Trigger Warning: Mental Illness, ignorance thereof.
This past August, the worst panic attack of the summer happened during one of the best experiences of my life to date. I was at a writer’s retreat, after a tumultuous summer following the end of a four year relationship among other major life changes. That Friday in Los Angeles, in a room with twelve skilled writers I spent a week striving to feel worthy to talk with, I fought a panic attack as the word crazy ricocheted off the walls. Crazy came out to discuss the main character having a mental breakdown in the workshop piece.
After a week of struggling with anxiety at a writer’s retreat every insecurity screamed at me I didn’t earn my place at, I found myself at a loss. The bullet points I’d written to talk about blurred in front of my eyes as I tried to calm down. It wasn’t my piece being workshopped, and it wasn’t me they were talking about. How could I justify objecting to the language used? In reality I rapidly lost the ability to speak at all that session. I bolted from the room at the end, then ended up fleeing the lunch cafeteria as if pursued, unable to face the crowd. In reality, I was being pursued as far as my body was concerned, it urged me to run, screaming anyone in the area would attack. Years of conditioning kicked in and flight mode carried me right into my room and into one of the loudest panic attacks I’d had in months.
I am grateful that this event had a positive outcome, thanks to the receptive, compassionate fellows and faculty at the retreat. From my roommate, who offered to bring me food when they ran across me fleeing the cafeteria, to the retreat faculty member who was experienced enough to catch my harried express as a request for help, and finally to my fiction fellows, who the next day, when I asked them to listen, obliged ears, minds, and hearts open.
Crazy, isn’t the worst way to describe a situation, event, or object. It isn’t the best, but not the worst. When people, when their words or behavior are called crazy, I get that prickle on the back of my neck. That creeping feeling that the only thing between me and whoever that “crazy” person is, is that the speaker has never seen me, sobbing and gasping to breathe in the middle of a panic attack. They have never witnessed me repeatedly checking every cabinet, corner and door in my apartment out of fear there is something there. They have never heard me give myself a pep talk before driving somewhere new, or making a professional phone call. They have never been struck by me when they try to prank me with a jump scare. If they did, maybe then I would be crazy.
Crazy invalidates whoever it is applied to. It dismisses them as delusional, as unhinged, or mentally unstable. Crazy implies they seek to harm, they are violent, or morally weak. Crazy and its heavy baggage, kept me in the closet with my mental illness for years.
Crazy and its baggage keep millions in the U.S. alone in the dark with their disease.
Even now, this far along in therapy, in building healthy thought patterns, working to break the abusive conditioning I experienced, I still hesitate every time I reach out for support. Before I tell someone I had a bad day, or text someone that my anxiety is bad, or my depression has been rough lately, I hesitate. Because what if that admission brings me down in their estimation? What if I’m deemed incompetent at my job? What if my friends decide I am a burden? What if they decide I am too much drama?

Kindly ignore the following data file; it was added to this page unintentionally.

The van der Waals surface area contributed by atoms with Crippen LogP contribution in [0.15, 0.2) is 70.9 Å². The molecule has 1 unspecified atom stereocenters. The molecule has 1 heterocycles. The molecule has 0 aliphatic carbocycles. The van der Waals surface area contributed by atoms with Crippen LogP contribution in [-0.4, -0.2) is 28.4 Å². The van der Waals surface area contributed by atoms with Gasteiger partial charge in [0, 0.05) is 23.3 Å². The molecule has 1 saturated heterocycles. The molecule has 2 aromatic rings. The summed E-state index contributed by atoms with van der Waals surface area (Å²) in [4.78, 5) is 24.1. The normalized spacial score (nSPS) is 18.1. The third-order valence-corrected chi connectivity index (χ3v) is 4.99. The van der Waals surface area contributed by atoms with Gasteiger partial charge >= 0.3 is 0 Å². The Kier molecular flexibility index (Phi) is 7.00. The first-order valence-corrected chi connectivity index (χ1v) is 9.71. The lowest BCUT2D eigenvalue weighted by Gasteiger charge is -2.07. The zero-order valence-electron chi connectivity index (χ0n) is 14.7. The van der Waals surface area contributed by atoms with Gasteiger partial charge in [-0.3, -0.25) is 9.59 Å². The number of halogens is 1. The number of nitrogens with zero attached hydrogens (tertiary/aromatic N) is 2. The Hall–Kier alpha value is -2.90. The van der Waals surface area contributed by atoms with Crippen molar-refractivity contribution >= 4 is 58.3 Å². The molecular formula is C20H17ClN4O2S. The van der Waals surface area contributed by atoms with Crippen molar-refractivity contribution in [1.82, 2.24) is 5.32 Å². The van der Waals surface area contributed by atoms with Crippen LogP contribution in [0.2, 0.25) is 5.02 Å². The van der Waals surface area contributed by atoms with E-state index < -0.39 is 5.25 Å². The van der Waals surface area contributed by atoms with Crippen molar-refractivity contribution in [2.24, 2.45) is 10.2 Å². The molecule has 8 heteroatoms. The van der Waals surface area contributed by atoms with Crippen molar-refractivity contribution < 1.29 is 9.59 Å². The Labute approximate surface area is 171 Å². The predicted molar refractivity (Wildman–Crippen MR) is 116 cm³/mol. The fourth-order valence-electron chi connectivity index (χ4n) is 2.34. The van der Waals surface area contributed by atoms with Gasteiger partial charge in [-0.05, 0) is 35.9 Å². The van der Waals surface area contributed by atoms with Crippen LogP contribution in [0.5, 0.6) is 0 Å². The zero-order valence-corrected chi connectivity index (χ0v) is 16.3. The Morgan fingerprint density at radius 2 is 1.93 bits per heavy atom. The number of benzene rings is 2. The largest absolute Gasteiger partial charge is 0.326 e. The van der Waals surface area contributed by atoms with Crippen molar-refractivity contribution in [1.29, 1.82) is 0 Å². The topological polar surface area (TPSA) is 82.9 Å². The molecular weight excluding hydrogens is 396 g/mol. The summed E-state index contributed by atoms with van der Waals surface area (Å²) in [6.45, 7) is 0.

I work for a nonprofit with mental health as one of its major tenants. Many of my closest friends have a mental illness of their own to cope with. If ever there were safe spaces. But when so much ignorance persists about mental illnesses, when villains are cast as sociopaths, as bipolar, when someone with depression is depicted as given up, when the person with major anxiety disorder is a punchline, hesitation comes first.
High cholesterol runs in my family, so does type two diabetes, cancer, and hyperthyroidism. These are genetic predispositions, if at some stage in my life I am faced with this unfortunate inheritance, no one will blame my character. No one will say it’s my personality. Or that I developed my condition because I was weak. Depression, anxiety, eating disorders, and addiction in various forms also run in my family. But any of these manifesting in me, are my own fault. They are a sign of failure, that I have not done all I could to be happy, that I am overthinking things. That I just need to try a little harder and I’ll be fine. As a society, we take the genetic predisposition for chronic illnesses in the rest of the body for granted. But if the disease is mental, we treat is as a phase, as an imagined ailment of the afflicted.
This ignorance only perpetuates the struggle for myself and everyone like me. I have the privilege of education about my illness and freedom to speak on it. I take advantage of this as often as I am able to change people’s knowledge about depression, about anxiety, about PTSD, about what people with these conditions look like.
Anyone can have mental illness. No matter how accomplished, how rich, how competent, how high functioning. There is no one face.
This week, October 5 through 11, is mental illness awareness week. This week, examine how you think about people you call crazy. Think about how you look at mental illness, how you see people with mental illness. Don’t dismiss what you don’t know, seek out understanding, please. Remember that sticks and stones break bones, but words build entire systems of thought.